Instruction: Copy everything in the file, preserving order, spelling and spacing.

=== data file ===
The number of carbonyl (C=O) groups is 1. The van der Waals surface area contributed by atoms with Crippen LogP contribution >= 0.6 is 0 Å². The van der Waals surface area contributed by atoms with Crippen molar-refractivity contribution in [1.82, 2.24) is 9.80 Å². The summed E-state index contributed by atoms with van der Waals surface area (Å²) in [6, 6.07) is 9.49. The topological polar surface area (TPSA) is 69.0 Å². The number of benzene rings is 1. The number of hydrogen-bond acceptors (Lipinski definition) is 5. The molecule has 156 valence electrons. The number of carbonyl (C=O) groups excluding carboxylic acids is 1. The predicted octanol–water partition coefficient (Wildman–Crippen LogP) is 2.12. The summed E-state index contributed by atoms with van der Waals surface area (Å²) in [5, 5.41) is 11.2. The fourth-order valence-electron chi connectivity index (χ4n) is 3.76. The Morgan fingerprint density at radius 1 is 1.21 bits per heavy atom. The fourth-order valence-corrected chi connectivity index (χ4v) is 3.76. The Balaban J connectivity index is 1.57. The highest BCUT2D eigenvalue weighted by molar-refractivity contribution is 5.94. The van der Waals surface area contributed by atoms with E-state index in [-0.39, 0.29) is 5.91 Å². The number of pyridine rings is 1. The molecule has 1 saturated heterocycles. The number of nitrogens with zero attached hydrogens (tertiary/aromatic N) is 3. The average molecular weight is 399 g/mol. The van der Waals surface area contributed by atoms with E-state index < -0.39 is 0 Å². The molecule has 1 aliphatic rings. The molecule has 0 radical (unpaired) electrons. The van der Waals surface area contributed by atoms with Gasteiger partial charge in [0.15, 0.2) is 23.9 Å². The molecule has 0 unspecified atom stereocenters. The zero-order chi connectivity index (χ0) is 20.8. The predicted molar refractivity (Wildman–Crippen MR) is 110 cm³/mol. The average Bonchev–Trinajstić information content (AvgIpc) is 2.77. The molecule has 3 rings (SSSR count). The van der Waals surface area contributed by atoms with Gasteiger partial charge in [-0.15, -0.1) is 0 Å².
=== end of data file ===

The number of carbonyl (C=O) groups is 1. The van der Waals surface area contributed by atoms with Crippen LogP contribution >= 0.6 is 0 Å². The van der Waals surface area contributed by atoms with Crippen molar-refractivity contribution in [1.82, 2.24) is 9.80 Å². The summed E-state index contributed by atoms with van der Waals surface area (Å²) in [6, 6.07) is 9.49. The topological polar surface area (TPSA) is 69.0 Å². The number of benzene rings is 1. The number of hydrogen-bond acceptors (Lipinski definition) is 5. The molecule has 156 valence electrons. The number of carbonyl (C=O) groups excluding carboxylic acids is 1. The predicted octanol–water partition coefficient (Wildman–Crippen LogP) is 2.12. The summed E-state index contributed by atoms with van der Waals surface area (Å²) in [5, 5.41) is 11.2. The fourth-order valence-electron chi connectivity index (χ4n) is 3.76. The Morgan fingerprint density at radius 1 is 1.21 bits per heavy atom. The fourth-order valence-corrected chi connectivity index (χ4v) is 3.76. The Balaban J connectivity index is 1.57. The highest BCUT2D eigenvalue weighted by molar-refractivity contribution is 5.94. The van der Waals surface area contributed by atoms with E-state index in [-0.39, 0.29) is 5.91 Å². The number of pyridine rings is 1. The molecule has 1 saturated heterocycles. The number of nitrogens with zero attached hydrogens (tertiary/aromatic N) is 3. The average molecular weight is 399 g/mol. The van der Waals surface area contributed by atoms with E-state index < -0.39 is 0 Å². The molecule has 1 aliphatic rings. The molecule has 0 radical (unpaired) electrons. The van der Waals surface area contributed by atoms with Gasteiger partial charge in [0.15, 0.2) is 23.9 Å². The molecule has 0 unspecified atom stereocenters. The zero-order chi connectivity index (χ0) is 20.8. The predicted molar refractivity (Wildman–Crippen MR) is 110 cm³/mol. The average Bonchev–Trinajstić information content (AvgIpc) is 2.77. The molecule has 3 rings (SSSR count). The van der Waals surface area contributed by atoms with Gasteiger partial charge in [-0.15, -0.1) is 0 Å².